Which brings us to Miles Morales. Why a mixed-race, inner-city 13-year-old? Why not? Comics have been sorely lacking in diversity since a white (albeit a white alien) Superman first leapt a tall building back in 1938. Comics are dominated by white characters and Bendis is looking to tell a different type of Spider-Man story, which he says requires a very different Spider-Man.

In an interview with Newsarama, Bendis said the idea first came to him two years-ago when he saw Afro-American “Community” star Donald Glover climb out of bed wearing Spider-Man pajamas. Later, Glover launched a sarcastic Internet campaign to land the role of Spider-Man in the new Sony Spidey movie expected to hit theaters next summer. Bendis said he found himself thinking, “I want to read that story upon seeing a black Spider-Man.” In the end, Bendis and editor Axel Alonso (who is half-Mexican) settled on the bi-racial character of Miles Morales (the alteration was intentional), because they wanted to tell a wholly new Spider-man story.

Ultimate Spider-Man relaunches with a new #1 next month.

Needless to say, a very vocal minority of people lost their minds. The comment section under a USA Today story broke the news had commenters screaming accusations of everything from extreme political correctness to downright racism. Right-wing news outlets and pundits ran similar stories, some of which all but accused Marvel of reverse racism for “making Spider-man black.” Notice no mention that Peter Parker died in a story that took place in a separate continuity or that he was replaced after dying and not suddenly transformed into a black man.

As a fan of Spider-Man for more than 30 years now, and as a calm, reasonable member of society, I can tell you that THIS IS NOT THAT BIG OF A DEAL OR ANY KIND OF ATTEMPT OF RACIAL POLITICAL CORECTEDNESS BY MARVEL COMICS. Phew . . . No more screaming, I promise. Miles Morales is the new chapter in the Ultimate Spider-Man mythos. Peter Parker is still alive and well in the regular Marvel U. If anything, the death of Ultimate Peter Parker has got people talking about comics at a time when comic sales are at an all-time low and that is a very good thing.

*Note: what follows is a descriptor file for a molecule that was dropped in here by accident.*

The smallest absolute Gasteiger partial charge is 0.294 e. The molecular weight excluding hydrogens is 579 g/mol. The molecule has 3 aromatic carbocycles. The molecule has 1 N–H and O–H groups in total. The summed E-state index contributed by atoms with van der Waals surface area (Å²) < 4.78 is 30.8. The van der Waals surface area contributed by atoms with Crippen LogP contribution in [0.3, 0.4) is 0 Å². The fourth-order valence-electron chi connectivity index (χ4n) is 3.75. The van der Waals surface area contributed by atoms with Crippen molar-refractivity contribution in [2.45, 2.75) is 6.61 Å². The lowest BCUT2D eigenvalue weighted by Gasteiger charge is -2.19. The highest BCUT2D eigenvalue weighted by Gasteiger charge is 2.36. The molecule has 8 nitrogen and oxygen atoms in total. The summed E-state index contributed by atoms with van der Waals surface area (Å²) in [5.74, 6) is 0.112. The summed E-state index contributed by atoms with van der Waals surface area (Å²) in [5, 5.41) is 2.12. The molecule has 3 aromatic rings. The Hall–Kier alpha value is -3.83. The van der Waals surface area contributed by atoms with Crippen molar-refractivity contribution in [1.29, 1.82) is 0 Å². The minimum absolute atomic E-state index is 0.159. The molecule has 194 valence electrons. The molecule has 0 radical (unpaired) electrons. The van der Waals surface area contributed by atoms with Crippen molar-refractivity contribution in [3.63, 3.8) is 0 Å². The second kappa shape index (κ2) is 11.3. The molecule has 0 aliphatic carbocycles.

Since the reveal of Miles Morales in the pages of last week’s Ultimate Fallout #4, there has been no backlash by white comic fans feeling the pains of racism. On the contrary. At the comic shop where I work, the story has brought new interest to Ultimate Spider-Man, which relaunches with a new #1 next month. On the Back Issue front it’s impossible to guess whether what will happen with this new Ultimate Spiderman #1 but it’s a safe bet that the first-printing will sell out pretty quickly. I wouldn’t be surprised to see it as the highest-selling title next month after the amount of media attention Miles Morales has received. Currently, Ultimate Comics Fallout #4, the first appearance of the new Spidey is selling for upwards of $6 and seems to be going up from there. I would guess retailers will be ready for the new Ultimate Spidey series after the media blitz and this first appearance of Miles will probably be the comic to watch in the future.

Those who have been following Ultimate Spidey know that when it comes to quality Spidey-stories, Bendis delivers. The true test of the character will not be what the race of the person wearing the suit, but is the identity of Spider-Man itself enough to propel the story, regardless of who is doing the web-slinging. That is why Bendis killed Peter Parker and introduced us to Miles Morales. To challenge us to (and himself) look at Spider-Man in a completely different light. I for one am very excited.

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Matt Baum is WorthPoint’s comic book Worthologist. If you have any questions about these books or anything else in the comic book world feel free to contact Matt or post your question below in the Comic Book Forum in the WorthPoint Forums, located in the Community tab. You can also reply to this article in the “leave a reply box below. If you need more comic-nerd in your life, you can follow Matt on Twitter, where he’s always screaming about something nerd-related. Thanks to all Matt’s new followers and keep the comments coming!

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  1. Willie King says:

    Great article Matt. I will pick up a copy this weekend.

    Willie King